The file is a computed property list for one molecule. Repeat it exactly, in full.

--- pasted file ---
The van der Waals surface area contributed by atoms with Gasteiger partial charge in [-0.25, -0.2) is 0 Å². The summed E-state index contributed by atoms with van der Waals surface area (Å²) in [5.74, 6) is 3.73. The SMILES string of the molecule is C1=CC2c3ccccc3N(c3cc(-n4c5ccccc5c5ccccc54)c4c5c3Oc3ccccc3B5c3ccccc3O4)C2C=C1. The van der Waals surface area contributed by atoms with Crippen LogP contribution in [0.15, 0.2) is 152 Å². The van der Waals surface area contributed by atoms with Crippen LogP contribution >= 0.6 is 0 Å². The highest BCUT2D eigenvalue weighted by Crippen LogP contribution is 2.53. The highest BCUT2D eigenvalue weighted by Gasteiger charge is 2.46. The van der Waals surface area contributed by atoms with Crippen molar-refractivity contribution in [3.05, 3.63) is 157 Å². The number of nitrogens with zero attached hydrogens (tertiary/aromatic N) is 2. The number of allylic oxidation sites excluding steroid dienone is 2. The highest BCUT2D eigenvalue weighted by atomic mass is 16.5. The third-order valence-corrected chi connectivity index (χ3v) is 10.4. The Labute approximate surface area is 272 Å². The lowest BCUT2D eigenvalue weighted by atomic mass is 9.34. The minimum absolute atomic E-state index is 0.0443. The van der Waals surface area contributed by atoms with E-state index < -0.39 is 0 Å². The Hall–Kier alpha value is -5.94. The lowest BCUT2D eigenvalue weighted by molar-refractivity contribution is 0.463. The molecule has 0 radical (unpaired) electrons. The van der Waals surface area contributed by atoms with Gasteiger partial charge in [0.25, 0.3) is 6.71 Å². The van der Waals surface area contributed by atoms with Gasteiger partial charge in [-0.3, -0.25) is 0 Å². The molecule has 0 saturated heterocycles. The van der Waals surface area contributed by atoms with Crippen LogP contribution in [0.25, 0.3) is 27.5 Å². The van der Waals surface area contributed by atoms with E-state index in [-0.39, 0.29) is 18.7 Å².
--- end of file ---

The van der Waals surface area contributed by atoms with Gasteiger partial charge in [-0.25, -0.2) is 0 Å². The summed E-state index contributed by atoms with van der Waals surface area (Å²) in [5.74, 6) is 3.73. The SMILES string of the molecule is C1=CC2c3ccccc3N(c3cc(-n4c5ccccc5c5ccccc54)c4c5c3Oc3ccccc3B5c3ccccc3O4)C2C=C1. The van der Waals surface area contributed by atoms with Crippen LogP contribution in [0.15, 0.2) is 152 Å². The van der Waals surface area contributed by atoms with Crippen LogP contribution >= 0.6 is 0 Å². The highest BCUT2D eigenvalue weighted by Crippen LogP contribution is 2.53. The highest BCUT2D eigenvalue weighted by Gasteiger charge is 2.46. The van der Waals surface area contributed by atoms with Crippen molar-refractivity contribution in [3.05, 3.63) is 157 Å². The number of nitrogens with zero attached hydrogens (tertiary/aromatic N) is 2. The number of allylic oxidation sites excluding steroid dienone is 2. The highest BCUT2D eigenvalue weighted by atomic mass is 16.5. The third-order valence-corrected chi connectivity index (χ3v) is 10.4. The Labute approximate surface area is 272 Å². The lowest BCUT2D eigenvalue weighted by atomic mass is 9.34. The minimum absolute atomic E-state index is 0.0443. The van der Waals surface area contributed by atoms with E-state index < -0.39 is 0 Å². The Hall–Kier alpha value is -5.94. The lowest BCUT2D eigenvalue weighted by molar-refractivity contribution is 0.463. The molecule has 0 radical (unpaired) electrons. The van der Waals surface area contributed by atoms with Gasteiger partial charge in [0.25, 0.3) is 6.71 Å². The van der Waals surface area contributed by atoms with Gasteiger partial charge in [-0.3, -0.25) is 0 Å². The molecule has 0 saturated heterocycles. The van der Waals surface area contributed by atoms with Crippen LogP contribution in [0.25, 0.3) is 27.5 Å². The van der Waals surface area contributed by atoms with E-state index in [-0.39, 0.29) is 18.7 Å².